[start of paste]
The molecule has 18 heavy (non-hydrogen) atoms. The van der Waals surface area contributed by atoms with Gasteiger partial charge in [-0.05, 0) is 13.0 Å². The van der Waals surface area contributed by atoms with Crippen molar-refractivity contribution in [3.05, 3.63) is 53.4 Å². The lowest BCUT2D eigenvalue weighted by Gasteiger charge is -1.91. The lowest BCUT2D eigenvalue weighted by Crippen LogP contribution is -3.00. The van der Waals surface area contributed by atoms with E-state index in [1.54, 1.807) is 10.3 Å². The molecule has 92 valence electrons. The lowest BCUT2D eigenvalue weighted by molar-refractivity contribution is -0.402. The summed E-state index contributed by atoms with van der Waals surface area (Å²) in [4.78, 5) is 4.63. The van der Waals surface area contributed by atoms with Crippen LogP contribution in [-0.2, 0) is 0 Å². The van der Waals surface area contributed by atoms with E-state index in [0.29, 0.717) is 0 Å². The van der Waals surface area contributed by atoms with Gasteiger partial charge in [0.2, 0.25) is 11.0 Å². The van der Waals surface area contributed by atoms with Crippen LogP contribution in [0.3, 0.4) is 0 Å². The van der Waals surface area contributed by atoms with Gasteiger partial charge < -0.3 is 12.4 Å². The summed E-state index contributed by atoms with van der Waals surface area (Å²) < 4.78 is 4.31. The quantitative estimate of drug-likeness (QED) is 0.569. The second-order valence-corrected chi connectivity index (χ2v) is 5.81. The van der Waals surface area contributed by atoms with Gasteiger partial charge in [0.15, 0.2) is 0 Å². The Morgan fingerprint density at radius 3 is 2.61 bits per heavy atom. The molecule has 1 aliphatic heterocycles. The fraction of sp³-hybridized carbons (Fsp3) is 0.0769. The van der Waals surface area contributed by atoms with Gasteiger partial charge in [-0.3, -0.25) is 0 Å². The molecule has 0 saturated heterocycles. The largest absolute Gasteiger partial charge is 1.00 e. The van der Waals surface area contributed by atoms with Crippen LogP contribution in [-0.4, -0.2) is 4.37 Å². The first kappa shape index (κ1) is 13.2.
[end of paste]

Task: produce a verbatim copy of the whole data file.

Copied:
The molecule has 18 heavy (non-hydrogen) atoms. The van der Waals surface area contributed by atoms with Gasteiger partial charge in [-0.05, 0) is 13.0 Å². The van der Waals surface area contributed by atoms with Crippen molar-refractivity contribution in [3.05, 3.63) is 53.4 Å². The lowest BCUT2D eigenvalue weighted by Gasteiger charge is -1.91. The lowest BCUT2D eigenvalue weighted by Crippen LogP contribution is -3.00. The van der Waals surface area contributed by atoms with E-state index in [1.54, 1.807) is 10.3 Å². The molecule has 92 valence electrons. The lowest BCUT2D eigenvalue weighted by molar-refractivity contribution is -0.402. The summed E-state index contributed by atoms with van der Waals surface area (Å²) in [4.78, 5) is 4.63. The van der Waals surface area contributed by atoms with Crippen LogP contribution in [-0.2, 0) is 0 Å². The van der Waals surface area contributed by atoms with E-state index in [0.29, 0.717) is 0 Å². The van der Waals surface area contributed by atoms with Gasteiger partial charge in [0.2, 0.25) is 11.0 Å². The van der Waals surface area contributed by atoms with Crippen LogP contribution in [0.3, 0.4) is 0 Å². The van der Waals surface area contributed by atoms with Gasteiger partial charge < -0.3 is 12.4 Å². The summed E-state index contributed by atoms with van der Waals surface area (Å²) < 4.78 is 4.31. The quantitative estimate of drug-likeness (QED) is 0.569. The second-order valence-corrected chi connectivity index (χ2v) is 5.81. The van der Waals surface area contributed by atoms with Gasteiger partial charge in [0.15, 0.2) is 0 Å². The Morgan fingerprint density at radius 3 is 2.61 bits per heavy atom. The molecule has 1 aliphatic heterocycles. The fraction of sp³-hybridized carbons (Fsp3) is 0.0769. The van der Waals surface area contributed by atoms with Gasteiger partial charge in [-0.3, -0.25) is 0 Å². The molecule has 0 saturated heterocycles. The largest absolute Gasteiger partial charge is 1.00 e. The van der Waals surface area contributed by atoms with Crippen LogP contribution in [-0.4, -0.2) is 4.37 Å². The first kappa shape index (κ1) is 13.2.